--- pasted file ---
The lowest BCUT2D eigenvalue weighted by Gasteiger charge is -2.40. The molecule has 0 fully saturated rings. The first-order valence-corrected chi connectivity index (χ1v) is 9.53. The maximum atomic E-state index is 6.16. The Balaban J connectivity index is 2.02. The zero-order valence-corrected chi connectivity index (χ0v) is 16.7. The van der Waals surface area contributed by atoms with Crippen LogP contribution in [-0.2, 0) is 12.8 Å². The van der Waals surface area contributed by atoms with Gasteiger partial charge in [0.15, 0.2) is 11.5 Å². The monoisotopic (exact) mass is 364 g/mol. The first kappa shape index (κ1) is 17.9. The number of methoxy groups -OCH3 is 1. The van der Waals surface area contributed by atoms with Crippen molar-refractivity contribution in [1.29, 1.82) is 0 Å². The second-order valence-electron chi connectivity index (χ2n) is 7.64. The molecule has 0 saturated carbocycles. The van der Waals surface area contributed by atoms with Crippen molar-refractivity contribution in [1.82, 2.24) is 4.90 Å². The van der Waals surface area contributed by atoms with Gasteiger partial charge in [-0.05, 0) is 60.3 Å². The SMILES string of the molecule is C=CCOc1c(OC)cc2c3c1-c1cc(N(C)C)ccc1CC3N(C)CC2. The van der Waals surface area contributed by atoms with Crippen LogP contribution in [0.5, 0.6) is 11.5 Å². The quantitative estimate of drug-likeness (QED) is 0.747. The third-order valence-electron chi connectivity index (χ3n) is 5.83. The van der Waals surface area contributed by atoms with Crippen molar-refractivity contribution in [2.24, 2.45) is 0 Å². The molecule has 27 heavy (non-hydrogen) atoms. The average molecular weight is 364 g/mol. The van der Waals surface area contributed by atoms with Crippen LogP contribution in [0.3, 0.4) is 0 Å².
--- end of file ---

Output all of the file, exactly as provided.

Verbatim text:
The lowest BCUT2D eigenvalue weighted by Gasteiger charge is -2.40. The molecule has 0 fully saturated rings. The first-order valence-corrected chi connectivity index (χ1v) is 9.53. The maximum atomic E-state index is 6.16. The Balaban J connectivity index is 2.02. The zero-order valence-corrected chi connectivity index (χ0v) is 16.7. The van der Waals surface area contributed by atoms with Crippen LogP contribution in [-0.2, 0) is 12.8 Å². The van der Waals surface area contributed by atoms with Gasteiger partial charge in [0.15, 0.2) is 11.5 Å². The monoisotopic (exact) mass is 364 g/mol. The first kappa shape index (κ1) is 17.9. The number of methoxy groups -OCH3 is 1. The van der Waals surface area contributed by atoms with Crippen molar-refractivity contribution in [1.29, 1.82) is 0 Å². The second-order valence-electron chi connectivity index (χ2n) is 7.64. The molecule has 0 saturated carbocycles. The van der Waals surface area contributed by atoms with Crippen molar-refractivity contribution in [1.82, 2.24) is 4.90 Å². The van der Waals surface area contributed by atoms with Gasteiger partial charge in [-0.05, 0) is 60.3 Å². The SMILES string of the molecule is C=CCOc1c(OC)cc2c3c1-c1cc(N(C)C)ccc1CC3N(C)CC2. The van der Waals surface area contributed by atoms with Crippen LogP contribution in [0.5, 0.6) is 11.5 Å². The quantitative estimate of drug-likeness (QED) is 0.747. The third-order valence-electron chi connectivity index (χ3n) is 5.83. The van der Waals surface area contributed by atoms with Crippen molar-refractivity contribution in [2.24, 2.45) is 0 Å². The molecule has 27 heavy (non-hydrogen) atoms. The average molecular weight is 364 g/mol. The van der Waals surface area contributed by atoms with Crippen LogP contribution in [0.3, 0.4) is 0 Å².